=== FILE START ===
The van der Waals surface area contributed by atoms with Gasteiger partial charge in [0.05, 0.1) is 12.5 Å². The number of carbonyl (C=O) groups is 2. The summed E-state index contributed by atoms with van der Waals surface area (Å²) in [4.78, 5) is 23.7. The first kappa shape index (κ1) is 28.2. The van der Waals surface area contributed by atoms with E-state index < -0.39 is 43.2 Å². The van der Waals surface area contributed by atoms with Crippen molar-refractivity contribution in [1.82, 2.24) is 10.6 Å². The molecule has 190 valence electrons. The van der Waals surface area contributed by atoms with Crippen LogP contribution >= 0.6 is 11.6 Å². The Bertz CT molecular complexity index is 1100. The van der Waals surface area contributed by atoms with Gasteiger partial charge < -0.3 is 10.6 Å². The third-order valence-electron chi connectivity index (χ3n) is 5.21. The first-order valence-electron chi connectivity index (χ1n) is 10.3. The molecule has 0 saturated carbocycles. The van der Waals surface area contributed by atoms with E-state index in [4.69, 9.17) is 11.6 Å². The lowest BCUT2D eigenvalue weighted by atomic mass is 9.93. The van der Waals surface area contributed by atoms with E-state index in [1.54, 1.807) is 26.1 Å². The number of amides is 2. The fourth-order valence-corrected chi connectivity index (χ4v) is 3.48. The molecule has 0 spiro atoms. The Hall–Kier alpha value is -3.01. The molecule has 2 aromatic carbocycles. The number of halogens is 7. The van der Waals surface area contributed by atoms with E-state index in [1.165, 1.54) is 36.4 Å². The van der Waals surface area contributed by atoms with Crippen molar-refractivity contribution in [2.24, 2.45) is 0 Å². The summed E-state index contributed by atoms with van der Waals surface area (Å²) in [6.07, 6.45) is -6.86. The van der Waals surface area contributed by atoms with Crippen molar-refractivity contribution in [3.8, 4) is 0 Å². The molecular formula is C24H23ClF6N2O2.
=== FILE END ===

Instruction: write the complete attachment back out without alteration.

The van der Waals surface area contributed by atoms with Gasteiger partial charge in [0.05, 0.1) is 12.5 Å². The number of carbonyl (C=O) groups is 2. The summed E-state index contributed by atoms with van der Waals surface area (Å²) in [4.78, 5) is 23.7. The first kappa shape index (κ1) is 28.2. The van der Waals surface area contributed by atoms with E-state index < -0.39 is 43.2 Å². The van der Waals surface area contributed by atoms with Crippen molar-refractivity contribution in [1.82, 2.24) is 10.6 Å². The molecule has 190 valence electrons. The van der Waals surface area contributed by atoms with Crippen LogP contribution >= 0.6 is 11.6 Å². The Bertz CT molecular complexity index is 1100. The van der Waals surface area contributed by atoms with Gasteiger partial charge < -0.3 is 10.6 Å². The third-order valence-electron chi connectivity index (χ3n) is 5.21. The first-order valence-electron chi connectivity index (χ1n) is 10.3. The molecule has 0 saturated carbocycles. The van der Waals surface area contributed by atoms with E-state index in [4.69, 9.17) is 11.6 Å². The lowest BCUT2D eigenvalue weighted by atomic mass is 9.93. The van der Waals surface area contributed by atoms with E-state index in [1.54, 1.807) is 26.1 Å². The number of amides is 2. The fourth-order valence-corrected chi connectivity index (χ4v) is 3.48. The molecule has 0 spiro atoms. The Hall–Kier alpha value is -3.01. The molecule has 2 aromatic carbocycles. The number of halogens is 7. The van der Waals surface area contributed by atoms with E-state index in [1.165, 1.54) is 36.4 Å². The van der Waals surface area contributed by atoms with Crippen molar-refractivity contribution in [2.24, 2.45) is 0 Å². The summed E-state index contributed by atoms with van der Waals surface area (Å²) in [6.07, 6.45) is -6.86. The van der Waals surface area contributed by atoms with Crippen molar-refractivity contribution in [3.8, 4) is 0 Å². The molecular formula is C24H23ClF6N2O2.